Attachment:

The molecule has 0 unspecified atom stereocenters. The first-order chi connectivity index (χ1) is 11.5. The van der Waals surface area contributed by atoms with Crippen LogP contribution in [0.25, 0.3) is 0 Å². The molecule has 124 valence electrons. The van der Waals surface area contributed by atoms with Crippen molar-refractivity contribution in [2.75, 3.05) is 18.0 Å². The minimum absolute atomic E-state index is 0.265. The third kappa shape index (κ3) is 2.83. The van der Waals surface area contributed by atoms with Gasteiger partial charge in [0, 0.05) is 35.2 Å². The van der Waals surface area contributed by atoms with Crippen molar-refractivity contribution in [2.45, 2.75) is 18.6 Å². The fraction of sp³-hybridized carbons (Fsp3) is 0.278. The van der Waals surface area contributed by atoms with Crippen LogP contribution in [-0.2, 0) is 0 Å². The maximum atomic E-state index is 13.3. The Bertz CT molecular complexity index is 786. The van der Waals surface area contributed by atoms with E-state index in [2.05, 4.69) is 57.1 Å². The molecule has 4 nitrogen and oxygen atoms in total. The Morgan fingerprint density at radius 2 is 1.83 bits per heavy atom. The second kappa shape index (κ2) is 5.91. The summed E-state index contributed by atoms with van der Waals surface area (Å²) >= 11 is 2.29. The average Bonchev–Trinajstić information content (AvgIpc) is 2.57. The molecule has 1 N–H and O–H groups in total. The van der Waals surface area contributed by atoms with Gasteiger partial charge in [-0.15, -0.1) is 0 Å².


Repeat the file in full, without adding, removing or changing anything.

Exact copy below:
The molecule has 0 unspecified atom stereocenters. The first-order chi connectivity index (χ1) is 11.5. The van der Waals surface area contributed by atoms with Crippen LogP contribution in [0.25, 0.3) is 0 Å². The molecule has 124 valence electrons. The van der Waals surface area contributed by atoms with Crippen molar-refractivity contribution in [2.75, 3.05) is 18.0 Å². The minimum absolute atomic E-state index is 0.265. The third kappa shape index (κ3) is 2.83. The van der Waals surface area contributed by atoms with Gasteiger partial charge in [0, 0.05) is 35.2 Å². The van der Waals surface area contributed by atoms with Crippen molar-refractivity contribution in [2.45, 2.75) is 18.6 Å². The fraction of sp³-hybridized carbons (Fsp3) is 0.278. The van der Waals surface area contributed by atoms with Crippen LogP contribution in [-0.2, 0) is 0 Å². The maximum atomic E-state index is 13.3. The Bertz CT molecular complexity index is 786. The van der Waals surface area contributed by atoms with E-state index in [2.05, 4.69) is 57.1 Å². The molecule has 4 nitrogen and oxygen atoms in total. The Morgan fingerprint density at radius 2 is 1.83 bits per heavy atom. The second kappa shape index (κ2) is 5.91. The summed E-state index contributed by atoms with van der Waals surface area (Å²) >= 11 is 2.29. The average Bonchev–Trinajstić information content (AvgIpc) is 2.57. The molecule has 1 N–H and O–H groups in total. The van der Waals surface area contributed by atoms with Gasteiger partial charge in [-0.15, -0.1) is 0 Å².